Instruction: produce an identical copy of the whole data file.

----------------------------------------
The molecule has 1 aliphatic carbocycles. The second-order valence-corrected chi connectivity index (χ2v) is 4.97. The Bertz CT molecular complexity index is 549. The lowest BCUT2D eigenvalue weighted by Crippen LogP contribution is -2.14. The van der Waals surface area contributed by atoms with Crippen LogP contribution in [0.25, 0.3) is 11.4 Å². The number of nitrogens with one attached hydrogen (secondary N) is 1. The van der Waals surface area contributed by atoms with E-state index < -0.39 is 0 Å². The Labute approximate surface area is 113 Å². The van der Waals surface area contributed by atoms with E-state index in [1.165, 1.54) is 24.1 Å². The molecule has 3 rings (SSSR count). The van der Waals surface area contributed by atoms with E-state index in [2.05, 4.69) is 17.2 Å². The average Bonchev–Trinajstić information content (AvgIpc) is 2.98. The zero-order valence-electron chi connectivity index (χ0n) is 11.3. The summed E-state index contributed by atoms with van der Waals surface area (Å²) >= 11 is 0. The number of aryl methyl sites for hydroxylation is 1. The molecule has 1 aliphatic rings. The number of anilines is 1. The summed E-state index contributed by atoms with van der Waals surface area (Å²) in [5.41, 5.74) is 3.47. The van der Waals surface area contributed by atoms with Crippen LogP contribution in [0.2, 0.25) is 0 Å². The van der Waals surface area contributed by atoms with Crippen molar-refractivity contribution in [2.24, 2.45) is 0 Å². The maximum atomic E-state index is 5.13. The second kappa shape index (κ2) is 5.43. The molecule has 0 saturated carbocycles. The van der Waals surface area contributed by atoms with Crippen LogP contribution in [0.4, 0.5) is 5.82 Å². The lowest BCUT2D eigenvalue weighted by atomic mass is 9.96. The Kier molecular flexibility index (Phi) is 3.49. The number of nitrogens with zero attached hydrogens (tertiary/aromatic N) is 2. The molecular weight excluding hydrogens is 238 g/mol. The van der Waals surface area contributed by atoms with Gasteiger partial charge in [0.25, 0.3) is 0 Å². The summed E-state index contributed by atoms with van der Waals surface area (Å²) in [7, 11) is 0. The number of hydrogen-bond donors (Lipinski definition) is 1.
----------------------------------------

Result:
The molecule has 1 aliphatic carbocycles. The second-order valence-corrected chi connectivity index (χ2v) is 4.97. The Bertz CT molecular complexity index is 549. The lowest BCUT2D eigenvalue weighted by Crippen LogP contribution is -2.14. The van der Waals surface area contributed by atoms with Crippen LogP contribution in [0.25, 0.3) is 11.4 Å². The number of nitrogens with one attached hydrogen (secondary N) is 1. The van der Waals surface area contributed by atoms with E-state index < -0.39 is 0 Å². The Labute approximate surface area is 113 Å². The van der Waals surface area contributed by atoms with E-state index in [1.165, 1.54) is 24.1 Å². The molecule has 3 rings (SSSR count). The van der Waals surface area contributed by atoms with E-state index in [2.05, 4.69) is 17.2 Å². The average Bonchev–Trinajstić information content (AvgIpc) is 2.98. The zero-order valence-electron chi connectivity index (χ0n) is 11.3. The summed E-state index contributed by atoms with van der Waals surface area (Å²) >= 11 is 0. The number of aryl methyl sites for hydroxylation is 1. The molecule has 1 aliphatic rings. The number of anilines is 1. The summed E-state index contributed by atoms with van der Waals surface area (Å²) in [5.41, 5.74) is 3.47. The van der Waals surface area contributed by atoms with Crippen LogP contribution in [0.2, 0.25) is 0 Å². The van der Waals surface area contributed by atoms with Crippen molar-refractivity contribution in [2.24, 2.45) is 0 Å². The maximum atomic E-state index is 5.13. The second kappa shape index (κ2) is 5.43. The molecule has 0 saturated carbocycles. The van der Waals surface area contributed by atoms with Crippen LogP contribution in [0.4, 0.5) is 5.82 Å². The lowest BCUT2D eigenvalue weighted by atomic mass is 9.96. The Kier molecular flexibility index (Phi) is 3.49. The number of nitrogens with zero attached hydrogens (tertiary/aromatic N) is 2. The molecular weight excluding hydrogens is 238 g/mol. The van der Waals surface area contributed by atoms with Gasteiger partial charge in [0.25, 0.3) is 0 Å². The summed E-state index contributed by atoms with van der Waals surface area (Å²) in [7, 11) is 0. The number of hydrogen-bond donors (Lipinski definition) is 1.